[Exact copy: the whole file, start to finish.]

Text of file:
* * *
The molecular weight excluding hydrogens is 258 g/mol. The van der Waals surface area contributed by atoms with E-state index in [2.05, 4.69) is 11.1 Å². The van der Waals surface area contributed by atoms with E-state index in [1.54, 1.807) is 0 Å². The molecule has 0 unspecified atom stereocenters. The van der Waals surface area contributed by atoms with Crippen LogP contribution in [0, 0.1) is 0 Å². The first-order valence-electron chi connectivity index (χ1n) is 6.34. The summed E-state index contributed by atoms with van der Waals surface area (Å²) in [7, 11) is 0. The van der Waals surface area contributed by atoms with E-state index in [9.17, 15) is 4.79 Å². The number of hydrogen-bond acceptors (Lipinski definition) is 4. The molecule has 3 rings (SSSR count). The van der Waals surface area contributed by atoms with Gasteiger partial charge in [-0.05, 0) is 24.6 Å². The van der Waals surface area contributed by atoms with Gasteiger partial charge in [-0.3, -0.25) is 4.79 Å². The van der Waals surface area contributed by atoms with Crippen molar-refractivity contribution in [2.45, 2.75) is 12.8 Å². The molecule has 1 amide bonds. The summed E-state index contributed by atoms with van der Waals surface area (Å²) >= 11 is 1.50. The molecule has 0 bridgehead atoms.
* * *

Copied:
The molecular weight excluding hydrogens is 258 g/mol. The van der Waals surface area contributed by atoms with E-state index in [2.05, 4.69) is 11.1 Å². The van der Waals surface area contributed by atoms with E-state index in [1.54, 1.807) is 0 Å². The molecule has 0 unspecified atom stereocenters. The van der Waals surface area contributed by atoms with Crippen LogP contribution in [0, 0.1) is 0 Å². The first-order valence-electron chi connectivity index (χ1n) is 6.34. The summed E-state index contributed by atoms with van der Waals surface area (Å²) in [7, 11) is 0. The van der Waals surface area contributed by atoms with E-state index in [9.17, 15) is 4.79 Å². The number of hydrogen-bond acceptors (Lipinski definition) is 4. The molecule has 3 rings (SSSR count). The van der Waals surface area contributed by atoms with Gasteiger partial charge in [-0.05, 0) is 24.6 Å². The van der Waals surface area contributed by atoms with Gasteiger partial charge in [-0.3, -0.25) is 4.79 Å². The van der Waals surface area contributed by atoms with Crippen molar-refractivity contribution in [2.45, 2.75) is 12.8 Å². The molecule has 1 amide bonds. The summed E-state index contributed by atoms with van der Waals surface area (Å²) >= 11 is 1.50. The molecule has 0 bridgehead atoms.